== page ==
It’s no secret that proxy statements are rapidly evolving into full-blown marketing documents. The introduction of the CD&A began the trend back in 2006 (although it took a while for companies to move beyond black and white boilerplate language). The rise of shareholder activism has accelerated that trend. Companies are no longer content to make bare-bones disclosures using boring language and Times New Roman font. Many now want to tell their story through plain English, graphs, pie charts and, increasingly, more than a little hyperbole. The goal is to convince analysts, activist investors and shareholder advisory services that their executive compensation and corporate governance policies not only make sense but also are aligned with shareholder interests.
Hand-in-hand with that approach goes more creative use of financial information, ratios and other data. A modern CD&A might contain a variety of non-mandated financial information, and it is becoming common to see financial summary sections designed to highlight salient aspects of prior year performance. As a result, non-GAAP financial measures are starting to routinely creep into proxy statements.
Most companies long ago became sensitized to the need to reconcile and disclose whenever they use non-GAAP financial measures in 10-Ks and 10-Qs. After a bit of prodding from the SEC, everyone later became comfortable with reconciliations in earnings releases and other “non-filing” public disclosures. It’s now time to extend that awareness to proxy statement disclosures.
What is a non-GAAP financial measure?
Basically, it’s a numerical measure of financial performance, financial position or cash flows that:
- excludes amounts that are included in the most directly comparable GAAP measure of the company, or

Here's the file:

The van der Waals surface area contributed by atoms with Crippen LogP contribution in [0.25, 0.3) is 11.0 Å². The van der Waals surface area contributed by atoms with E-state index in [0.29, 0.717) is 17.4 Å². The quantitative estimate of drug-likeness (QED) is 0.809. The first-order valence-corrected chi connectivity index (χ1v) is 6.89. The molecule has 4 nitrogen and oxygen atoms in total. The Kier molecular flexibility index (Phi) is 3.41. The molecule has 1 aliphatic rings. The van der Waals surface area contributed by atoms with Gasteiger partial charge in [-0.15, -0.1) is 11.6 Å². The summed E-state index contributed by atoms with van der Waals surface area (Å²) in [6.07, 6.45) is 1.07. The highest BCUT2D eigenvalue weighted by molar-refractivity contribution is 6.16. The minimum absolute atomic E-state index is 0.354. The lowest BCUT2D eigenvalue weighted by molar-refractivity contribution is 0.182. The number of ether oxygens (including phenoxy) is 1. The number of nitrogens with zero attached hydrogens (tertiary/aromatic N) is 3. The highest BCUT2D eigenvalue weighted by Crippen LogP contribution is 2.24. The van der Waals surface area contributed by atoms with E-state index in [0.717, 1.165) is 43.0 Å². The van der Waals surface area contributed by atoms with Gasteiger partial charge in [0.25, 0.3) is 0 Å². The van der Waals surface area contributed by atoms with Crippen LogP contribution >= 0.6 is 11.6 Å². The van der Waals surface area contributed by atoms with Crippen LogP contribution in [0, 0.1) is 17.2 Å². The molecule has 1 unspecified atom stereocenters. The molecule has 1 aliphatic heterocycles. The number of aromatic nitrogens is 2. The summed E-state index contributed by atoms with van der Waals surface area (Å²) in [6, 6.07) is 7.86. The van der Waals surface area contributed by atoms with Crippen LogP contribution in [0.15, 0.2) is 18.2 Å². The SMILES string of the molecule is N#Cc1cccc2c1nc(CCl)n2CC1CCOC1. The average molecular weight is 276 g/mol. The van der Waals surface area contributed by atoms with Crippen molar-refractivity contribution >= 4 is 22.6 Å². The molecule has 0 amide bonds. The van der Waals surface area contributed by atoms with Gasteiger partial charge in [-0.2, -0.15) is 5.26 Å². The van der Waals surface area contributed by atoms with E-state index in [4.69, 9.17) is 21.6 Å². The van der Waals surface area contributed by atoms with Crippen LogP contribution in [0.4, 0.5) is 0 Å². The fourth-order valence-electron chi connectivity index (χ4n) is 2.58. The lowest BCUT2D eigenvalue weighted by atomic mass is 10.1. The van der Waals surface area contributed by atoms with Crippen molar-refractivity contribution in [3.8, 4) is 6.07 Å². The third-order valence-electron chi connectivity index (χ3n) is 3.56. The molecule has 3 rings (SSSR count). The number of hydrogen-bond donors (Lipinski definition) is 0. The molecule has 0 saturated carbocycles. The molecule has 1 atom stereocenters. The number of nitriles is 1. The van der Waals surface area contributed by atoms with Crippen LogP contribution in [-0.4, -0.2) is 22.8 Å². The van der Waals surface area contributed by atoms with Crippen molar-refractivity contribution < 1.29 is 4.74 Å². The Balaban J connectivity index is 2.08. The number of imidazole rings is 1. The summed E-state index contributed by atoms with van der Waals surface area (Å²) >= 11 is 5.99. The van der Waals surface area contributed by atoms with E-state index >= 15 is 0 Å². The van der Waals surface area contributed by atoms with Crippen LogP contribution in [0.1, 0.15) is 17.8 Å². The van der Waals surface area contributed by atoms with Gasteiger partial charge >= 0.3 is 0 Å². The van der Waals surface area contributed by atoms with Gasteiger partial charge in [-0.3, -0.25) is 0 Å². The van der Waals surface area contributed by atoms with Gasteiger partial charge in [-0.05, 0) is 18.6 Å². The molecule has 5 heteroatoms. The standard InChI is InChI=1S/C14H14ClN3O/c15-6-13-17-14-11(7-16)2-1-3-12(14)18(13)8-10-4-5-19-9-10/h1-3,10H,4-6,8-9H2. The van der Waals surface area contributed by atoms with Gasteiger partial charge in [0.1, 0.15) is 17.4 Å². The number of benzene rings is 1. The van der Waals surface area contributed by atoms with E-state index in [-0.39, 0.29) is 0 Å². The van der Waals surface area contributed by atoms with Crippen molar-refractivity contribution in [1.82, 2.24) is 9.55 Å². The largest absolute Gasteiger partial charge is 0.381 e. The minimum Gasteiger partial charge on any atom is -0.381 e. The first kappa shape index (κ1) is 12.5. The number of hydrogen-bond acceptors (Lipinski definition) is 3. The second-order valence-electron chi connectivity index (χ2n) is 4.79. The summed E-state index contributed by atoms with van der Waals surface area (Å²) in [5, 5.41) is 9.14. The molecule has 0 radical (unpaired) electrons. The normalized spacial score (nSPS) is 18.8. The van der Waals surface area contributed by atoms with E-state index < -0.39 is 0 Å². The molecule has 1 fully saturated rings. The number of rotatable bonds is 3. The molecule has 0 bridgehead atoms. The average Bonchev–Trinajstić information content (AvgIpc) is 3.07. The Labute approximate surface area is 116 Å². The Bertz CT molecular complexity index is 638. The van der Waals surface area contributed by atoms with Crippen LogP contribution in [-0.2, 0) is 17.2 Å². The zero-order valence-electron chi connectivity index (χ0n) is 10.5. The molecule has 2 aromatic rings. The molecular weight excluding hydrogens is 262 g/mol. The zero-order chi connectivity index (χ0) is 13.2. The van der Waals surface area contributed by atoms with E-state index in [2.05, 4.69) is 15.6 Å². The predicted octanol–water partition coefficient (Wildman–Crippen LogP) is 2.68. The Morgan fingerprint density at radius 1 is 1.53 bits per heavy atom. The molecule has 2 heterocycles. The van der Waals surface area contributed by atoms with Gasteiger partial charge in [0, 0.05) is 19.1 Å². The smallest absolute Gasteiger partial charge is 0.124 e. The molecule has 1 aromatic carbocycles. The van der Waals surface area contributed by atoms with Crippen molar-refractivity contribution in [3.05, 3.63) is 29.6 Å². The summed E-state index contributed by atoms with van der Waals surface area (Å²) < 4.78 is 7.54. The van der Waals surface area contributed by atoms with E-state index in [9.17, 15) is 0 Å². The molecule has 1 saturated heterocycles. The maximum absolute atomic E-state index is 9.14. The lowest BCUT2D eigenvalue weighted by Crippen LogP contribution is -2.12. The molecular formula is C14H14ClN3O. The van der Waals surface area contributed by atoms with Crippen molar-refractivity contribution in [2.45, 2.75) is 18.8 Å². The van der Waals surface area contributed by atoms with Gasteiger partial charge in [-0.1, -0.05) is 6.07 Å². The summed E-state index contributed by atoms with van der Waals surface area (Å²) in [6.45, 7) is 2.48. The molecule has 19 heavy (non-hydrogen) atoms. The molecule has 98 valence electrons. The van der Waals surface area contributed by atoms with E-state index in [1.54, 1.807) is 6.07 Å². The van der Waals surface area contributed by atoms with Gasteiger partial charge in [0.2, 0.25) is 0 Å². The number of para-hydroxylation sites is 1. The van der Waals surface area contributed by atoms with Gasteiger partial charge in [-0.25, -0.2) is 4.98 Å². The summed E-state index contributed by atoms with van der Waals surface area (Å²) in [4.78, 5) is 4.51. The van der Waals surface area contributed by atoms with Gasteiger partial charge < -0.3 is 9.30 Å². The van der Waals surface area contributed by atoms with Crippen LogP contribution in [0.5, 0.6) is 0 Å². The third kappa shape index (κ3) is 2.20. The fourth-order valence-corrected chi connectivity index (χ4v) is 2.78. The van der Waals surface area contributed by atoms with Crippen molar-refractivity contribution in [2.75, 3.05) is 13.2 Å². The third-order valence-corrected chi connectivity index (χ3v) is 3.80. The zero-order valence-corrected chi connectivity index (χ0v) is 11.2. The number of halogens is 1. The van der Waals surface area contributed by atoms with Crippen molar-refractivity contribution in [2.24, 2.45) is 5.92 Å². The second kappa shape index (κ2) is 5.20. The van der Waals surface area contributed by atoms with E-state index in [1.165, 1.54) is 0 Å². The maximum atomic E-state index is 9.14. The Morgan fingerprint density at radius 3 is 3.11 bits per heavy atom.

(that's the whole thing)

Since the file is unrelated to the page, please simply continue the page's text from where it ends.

- includes amounts that are excluded from the most directly comparable GAAP measure.
In essence, it’s a financial measure that depicts financial performance in a manner different from the GAAP financial statement presentation. It generally does not include non-financial statistical measures (such as unit sales, number of employees, ratios calculated using GAAP numbers).
What happens if you use a non-GAAP financial measure?
As is widely known, if a company uses a non-GAAP financial measure in an SEC filing (which includes proxy statements), Item 10 of Regulation S-K requires:
- Equally prominent presentation of the comparable GAAP measure,
- Reconciliation of the differences between the non-GAAP and GAAP numbers, and
- Disclosure as to why management believes the non-GAAP measure is useful to investors and, if material, the additional purposes for which management uses the non-GAAP number.
While this is common disclosure in many 10-Ks and 10-Qs, it is much less common in proxy statements.
What to do?
As your investor relations and marketing departments, and your specialized proxy statement consultants, push the envelope on creative proxy disclosures:
- Try to manage the process away from meaningless non-GAAP numbers that will lead to cumbersome, counterproductive reconciliations and disclosures,
- Consider whether your IR personnel would benefit from some training on this topic,
- Confirm that your disclosure controls and procedures function to preclude a proxy statement glitch, and
- When non-GAAP numbers are important to the story, be sure to fully comply with Item 10 of Regulation S-K.
As always, it’s important to be sure that any non-GAAP financial measure used in your proxy statement (and anywhere else) is not misleading.